Training algorithm

After trying to train with different algorithms, we adopted SAC to train the weights of deep neural networks.

SAC is an off-policy learning algorithm that can use all the information collected during the training process for deep neural network learning. So, sample-efficient is high. The objective function of SAC is given by

$$\begin{aligned} J(\theta ) = \sum _{t=0}^TE_{\pi }[r(s_t, a_t, s_{t+1}) + \alpha H(\pi (\cdot | s_{t})]. \end{aligned}$$
(11)

The entropy function H and the hyper-parameter \(\alpha \), which determines the relative importance of the compensation entropy, have been added to the existing objective function. In the training with SAC, the agent acts more randomly and this should result in effective learning. Since the Gaussian distribution generated is relatively flat and if the optimal policy does not work well in the real environment due to the difference between the training and the real environments, there is a possibility to solve the problem with the next best policy.

In fact, we compared the results after training with the on-policy algorithm, Proximal Policy Optimization (PPO), and it was confirmed that SAC achieves a faster learning speed due to high sample efficiency.

The off-policy algorithm, SAC, requires replay of memory to store the generated state, reward, and action values in every step of the training process, and the related training framework shown in Fig. 6 can improve policy through the information stored in this repository. Pre-processing in Fig. 6 refers to the process of obtaining a global pose from scan data, odometry data, and map data. It transforms information obtained from the environment to match the input of the network.

Fig. 6
figure6

Training framework for mobile robot collision avoidance learning

Train result

The policy was trained using the Stage simulator with the hyper-parameters in Table 2. The reward graph in Fig. 7 confirmed that the policy converged from the 20,000 episodes. Furthermore, the policy with 3000 more episodes was trained using the Gazebo simulator, to reduce the difference between the training environment and real-world environment.

Table 2 Hyper-parameters for training in SAC
Fig. 7
figure7

Reward for the stage simulation training

Problem of RL-based dynamic obstacle avoidance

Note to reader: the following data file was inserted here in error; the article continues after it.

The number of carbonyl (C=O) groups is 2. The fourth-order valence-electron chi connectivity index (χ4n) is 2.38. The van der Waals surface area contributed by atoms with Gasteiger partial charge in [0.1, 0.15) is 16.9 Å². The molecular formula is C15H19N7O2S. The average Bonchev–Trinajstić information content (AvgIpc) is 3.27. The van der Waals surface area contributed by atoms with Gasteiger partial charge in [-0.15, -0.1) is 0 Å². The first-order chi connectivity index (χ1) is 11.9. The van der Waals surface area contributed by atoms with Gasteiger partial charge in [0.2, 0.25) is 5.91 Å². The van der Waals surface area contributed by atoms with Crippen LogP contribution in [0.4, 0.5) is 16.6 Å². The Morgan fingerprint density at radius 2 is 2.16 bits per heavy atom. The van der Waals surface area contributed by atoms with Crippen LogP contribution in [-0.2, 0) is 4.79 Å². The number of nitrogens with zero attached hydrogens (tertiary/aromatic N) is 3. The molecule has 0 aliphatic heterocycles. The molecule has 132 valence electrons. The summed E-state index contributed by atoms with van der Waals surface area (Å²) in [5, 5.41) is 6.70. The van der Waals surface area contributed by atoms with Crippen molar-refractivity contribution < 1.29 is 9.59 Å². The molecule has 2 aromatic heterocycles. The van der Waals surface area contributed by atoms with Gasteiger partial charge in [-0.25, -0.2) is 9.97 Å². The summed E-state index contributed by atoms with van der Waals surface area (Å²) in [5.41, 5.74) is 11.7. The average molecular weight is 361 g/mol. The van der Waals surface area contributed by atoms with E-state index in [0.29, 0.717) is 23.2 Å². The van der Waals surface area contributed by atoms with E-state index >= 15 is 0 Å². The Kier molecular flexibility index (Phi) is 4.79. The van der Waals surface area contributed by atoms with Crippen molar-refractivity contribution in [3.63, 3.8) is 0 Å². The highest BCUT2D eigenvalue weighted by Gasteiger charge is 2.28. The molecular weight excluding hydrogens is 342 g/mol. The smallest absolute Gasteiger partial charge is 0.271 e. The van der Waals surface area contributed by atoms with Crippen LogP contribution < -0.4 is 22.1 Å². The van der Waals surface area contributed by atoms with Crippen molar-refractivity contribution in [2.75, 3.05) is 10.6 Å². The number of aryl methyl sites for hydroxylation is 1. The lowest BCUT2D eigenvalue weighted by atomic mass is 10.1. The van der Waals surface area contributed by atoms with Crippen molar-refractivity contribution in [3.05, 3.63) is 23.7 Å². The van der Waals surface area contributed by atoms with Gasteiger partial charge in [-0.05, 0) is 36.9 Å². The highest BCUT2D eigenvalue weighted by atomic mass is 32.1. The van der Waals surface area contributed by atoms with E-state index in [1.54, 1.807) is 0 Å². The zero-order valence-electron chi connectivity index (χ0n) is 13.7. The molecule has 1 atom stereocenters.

It was confirmed that the robot was trained according to the above process successfully and to move without colliding with any static and dynamic obstacles in open spaces. In particular, it was impressive to respond differently to dynamic and static obstacles. As the dynamic obstacles come near, the forward velocity decreases significantly, the rotational velocity increases significantly, and as the movement of dynamic obstacle slows down, the changes in velocities then decrease.

However, certain problems were found when the robot moved from point A to point B in a virtual environment, as shown in Fig. 8a.

Fig. 8
figure8

Problem with MCAL (square marker: start point, circle marker: end point)

The movement path of the robot is shown in Fig. 8b, identifying the problem that the robot avoids the wall in the middle, but fails to reach the target point and continues to hover around the wall. This problem was caused by conflicting objectives of the robot to minimize the distance from the target point and to maintain a certain distance from the obstacle while moving according to the proposed method. Thus, according to the action suggested by the trained policy of MCAL, the robot moves in an inefficient path, resulting in the problem of not finding the driving direction under certain circumstances. This occurs in certain situations, such as in the presence of obstacles close to the front of the robot, which can be attributed to a lack of lidar data and a lack of training information in various environments.